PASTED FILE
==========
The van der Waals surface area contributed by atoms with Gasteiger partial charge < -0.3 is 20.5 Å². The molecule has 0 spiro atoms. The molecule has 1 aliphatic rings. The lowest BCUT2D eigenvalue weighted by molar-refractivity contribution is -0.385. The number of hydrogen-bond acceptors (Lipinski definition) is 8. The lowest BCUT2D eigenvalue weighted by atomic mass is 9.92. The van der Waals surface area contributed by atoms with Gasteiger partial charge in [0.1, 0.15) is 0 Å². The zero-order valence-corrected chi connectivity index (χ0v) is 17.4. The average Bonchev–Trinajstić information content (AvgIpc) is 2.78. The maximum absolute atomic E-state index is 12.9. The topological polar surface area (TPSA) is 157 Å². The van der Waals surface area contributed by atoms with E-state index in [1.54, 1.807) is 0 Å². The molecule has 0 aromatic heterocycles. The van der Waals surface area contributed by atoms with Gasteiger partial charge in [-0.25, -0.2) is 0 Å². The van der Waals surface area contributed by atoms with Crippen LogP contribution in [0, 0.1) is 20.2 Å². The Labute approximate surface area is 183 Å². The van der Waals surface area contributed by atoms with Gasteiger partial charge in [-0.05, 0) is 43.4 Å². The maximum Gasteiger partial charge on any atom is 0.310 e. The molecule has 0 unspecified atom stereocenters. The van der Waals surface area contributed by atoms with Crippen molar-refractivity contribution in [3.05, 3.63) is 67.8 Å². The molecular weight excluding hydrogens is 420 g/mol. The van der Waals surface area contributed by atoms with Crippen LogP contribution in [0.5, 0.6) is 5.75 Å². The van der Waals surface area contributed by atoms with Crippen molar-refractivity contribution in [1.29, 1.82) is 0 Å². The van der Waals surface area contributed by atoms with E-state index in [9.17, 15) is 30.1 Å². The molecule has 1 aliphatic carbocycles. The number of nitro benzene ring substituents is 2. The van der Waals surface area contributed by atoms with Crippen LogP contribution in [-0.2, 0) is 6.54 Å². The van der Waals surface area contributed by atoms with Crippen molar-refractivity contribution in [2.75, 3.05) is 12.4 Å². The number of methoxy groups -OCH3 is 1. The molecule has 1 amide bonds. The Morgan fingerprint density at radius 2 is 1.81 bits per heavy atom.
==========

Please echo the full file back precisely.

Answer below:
The van der Waals surface area contributed by atoms with Gasteiger partial charge < -0.3 is 20.5 Å². The molecule has 0 spiro atoms. The molecule has 1 aliphatic rings. The lowest BCUT2D eigenvalue weighted by molar-refractivity contribution is -0.385. The number of hydrogen-bond acceptors (Lipinski definition) is 8. The lowest BCUT2D eigenvalue weighted by atomic mass is 9.92. The van der Waals surface area contributed by atoms with Gasteiger partial charge in [0.1, 0.15) is 0 Å². The zero-order valence-corrected chi connectivity index (χ0v) is 17.4. The average Bonchev–Trinajstić information content (AvgIpc) is 2.78. The maximum absolute atomic E-state index is 12.9. The topological polar surface area (TPSA) is 157 Å². The van der Waals surface area contributed by atoms with E-state index in [1.54, 1.807) is 0 Å². The molecule has 0 aromatic heterocycles. The van der Waals surface area contributed by atoms with Gasteiger partial charge in [-0.25, -0.2) is 0 Å². The van der Waals surface area contributed by atoms with Crippen LogP contribution in [0, 0.1) is 20.2 Å². The Labute approximate surface area is 183 Å². The van der Waals surface area contributed by atoms with Gasteiger partial charge in [-0.05, 0) is 43.4 Å². The maximum Gasteiger partial charge on any atom is 0.310 e. The molecule has 0 unspecified atom stereocenters. The van der Waals surface area contributed by atoms with Crippen molar-refractivity contribution in [3.05, 3.63) is 67.8 Å². The molecular weight excluding hydrogens is 420 g/mol. The van der Waals surface area contributed by atoms with Crippen LogP contribution in [0.5, 0.6) is 5.75 Å². The van der Waals surface area contributed by atoms with Crippen molar-refractivity contribution in [1.29, 1.82) is 0 Å². The van der Waals surface area contributed by atoms with E-state index in [9.17, 15) is 30.1 Å². The molecule has 1 aliphatic carbocycles. The number of nitro benzene ring substituents is 2. The van der Waals surface area contributed by atoms with Crippen LogP contribution in [-0.2, 0) is 6.54 Å². The van der Waals surface area contributed by atoms with Crippen molar-refractivity contribution in [2.75, 3.05) is 12.4 Å². The number of methoxy groups -OCH3 is 1. The molecule has 1 amide bonds. The Morgan fingerprint density at radius 2 is 1.81 bits per heavy atom.